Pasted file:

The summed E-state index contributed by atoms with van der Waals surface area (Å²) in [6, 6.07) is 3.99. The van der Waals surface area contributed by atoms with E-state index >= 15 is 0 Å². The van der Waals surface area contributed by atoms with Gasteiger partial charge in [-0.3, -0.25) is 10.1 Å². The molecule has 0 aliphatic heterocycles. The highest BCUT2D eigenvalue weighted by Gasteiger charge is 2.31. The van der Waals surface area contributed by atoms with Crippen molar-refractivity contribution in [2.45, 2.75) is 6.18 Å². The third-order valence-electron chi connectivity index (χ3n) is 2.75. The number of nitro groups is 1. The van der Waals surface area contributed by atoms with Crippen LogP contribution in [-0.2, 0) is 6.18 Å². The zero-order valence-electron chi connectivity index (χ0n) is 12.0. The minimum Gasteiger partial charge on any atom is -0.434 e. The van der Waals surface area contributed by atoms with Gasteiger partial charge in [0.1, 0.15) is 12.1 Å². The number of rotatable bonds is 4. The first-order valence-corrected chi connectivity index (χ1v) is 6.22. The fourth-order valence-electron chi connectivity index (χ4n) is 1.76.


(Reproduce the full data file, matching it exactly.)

The summed E-state index contributed by atoms with van der Waals surface area (Å²) in [6, 6.07) is 3.99. The van der Waals surface area contributed by atoms with E-state index >= 15 is 0 Å². The van der Waals surface area contributed by atoms with Gasteiger partial charge in [-0.3, -0.25) is 10.1 Å². The molecule has 0 aliphatic heterocycles. The highest BCUT2D eigenvalue weighted by Gasteiger charge is 2.31. The van der Waals surface area contributed by atoms with Crippen molar-refractivity contribution in [2.45, 2.75) is 6.18 Å². The third-order valence-electron chi connectivity index (χ3n) is 2.75. The number of nitro groups is 1. The van der Waals surface area contributed by atoms with Crippen LogP contribution in [-0.2, 0) is 6.18 Å². The zero-order valence-electron chi connectivity index (χ0n) is 12.0. The minimum Gasteiger partial charge on any atom is -0.434 e. The van der Waals surface area contributed by atoms with Gasteiger partial charge in [0.1, 0.15) is 12.1 Å². The number of rotatable bonds is 4. The first-order valence-corrected chi connectivity index (χ1v) is 6.22. The fourth-order valence-electron chi connectivity index (χ4n) is 1.76.